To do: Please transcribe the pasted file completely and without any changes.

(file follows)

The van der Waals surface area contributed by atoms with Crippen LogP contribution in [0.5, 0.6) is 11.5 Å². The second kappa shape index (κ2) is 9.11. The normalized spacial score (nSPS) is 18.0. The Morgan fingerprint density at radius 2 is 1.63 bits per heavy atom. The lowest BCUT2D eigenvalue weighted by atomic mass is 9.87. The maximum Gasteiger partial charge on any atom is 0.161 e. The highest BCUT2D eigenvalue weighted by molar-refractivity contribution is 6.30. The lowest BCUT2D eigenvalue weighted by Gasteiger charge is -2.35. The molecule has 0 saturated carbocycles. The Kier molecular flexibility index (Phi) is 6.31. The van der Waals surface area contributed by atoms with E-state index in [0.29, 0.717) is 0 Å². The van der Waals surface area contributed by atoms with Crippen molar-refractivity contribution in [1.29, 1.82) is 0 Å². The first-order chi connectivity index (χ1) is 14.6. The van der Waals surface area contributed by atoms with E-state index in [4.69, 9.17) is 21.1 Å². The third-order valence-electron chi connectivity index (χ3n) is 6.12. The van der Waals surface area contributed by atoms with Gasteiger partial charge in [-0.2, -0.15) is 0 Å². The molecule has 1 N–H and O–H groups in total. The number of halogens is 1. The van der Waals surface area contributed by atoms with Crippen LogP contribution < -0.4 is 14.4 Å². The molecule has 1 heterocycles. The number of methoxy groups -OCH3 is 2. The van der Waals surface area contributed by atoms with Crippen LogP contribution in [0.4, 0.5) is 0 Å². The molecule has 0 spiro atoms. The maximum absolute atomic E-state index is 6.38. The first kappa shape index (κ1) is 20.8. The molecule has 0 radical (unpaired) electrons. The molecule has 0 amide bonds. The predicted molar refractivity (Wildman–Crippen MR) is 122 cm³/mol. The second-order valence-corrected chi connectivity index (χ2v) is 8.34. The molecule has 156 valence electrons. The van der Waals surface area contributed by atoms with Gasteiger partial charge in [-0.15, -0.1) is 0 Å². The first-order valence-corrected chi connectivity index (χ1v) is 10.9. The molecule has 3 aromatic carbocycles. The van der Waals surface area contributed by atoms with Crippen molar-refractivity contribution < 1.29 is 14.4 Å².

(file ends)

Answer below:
The van der Waals surface area contributed by atoms with Crippen LogP contribution in [0.5, 0.6) is 11.5 Å². The second kappa shape index (κ2) is 9.11. The normalized spacial score (nSPS) is 18.0. The Morgan fingerprint density at radius 2 is 1.63 bits per heavy atom. The lowest BCUT2D eigenvalue weighted by atomic mass is 9.87. The maximum Gasteiger partial charge on any atom is 0.161 e. The highest BCUT2D eigenvalue weighted by molar-refractivity contribution is 6.30. The lowest BCUT2D eigenvalue weighted by Gasteiger charge is -2.35. The molecule has 0 saturated carbocycles. The Kier molecular flexibility index (Phi) is 6.31. The van der Waals surface area contributed by atoms with E-state index in [0.29, 0.717) is 0 Å². The van der Waals surface area contributed by atoms with Crippen molar-refractivity contribution in [1.29, 1.82) is 0 Å². The first-order chi connectivity index (χ1) is 14.6. The van der Waals surface area contributed by atoms with E-state index in [4.69, 9.17) is 21.1 Å². The third-order valence-electron chi connectivity index (χ3n) is 6.12. The van der Waals surface area contributed by atoms with Gasteiger partial charge in [-0.2, -0.15) is 0 Å². The molecule has 1 N–H and O–H groups in total. The number of halogens is 1. The van der Waals surface area contributed by atoms with Crippen LogP contribution < -0.4 is 14.4 Å². The molecule has 1 heterocycles. The number of methoxy groups -OCH3 is 2. The van der Waals surface area contributed by atoms with Crippen LogP contribution in [0.4, 0.5) is 0 Å². The molecule has 0 spiro atoms. The maximum absolute atomic E-state index is 6.38. The first kappa shape index (κ1) is 20.8. The molecule has 0 radical (unpaired) electrons. The molecule has 0 amide bonds. The predicted molar refractivity (Wildman–Crippen MR) is 122 cm³/mol. The second-order valence-corrected chi connectivity index (χ2v) is 8.34. The molecule has 156 valence electrons. The van der Waals surface area contributed by atoms with Gasteiger partial charge in [-0.15, -0.1) is 0 Å². The first-order valence-corrected chi connectivity index (χ1v) is 10.9. The molecule has 3 aromatic carbocycles. The van der Waals surface area contributed by atoms with Crippen molar-refractivity contribution < 1.29 is 14.4 Å².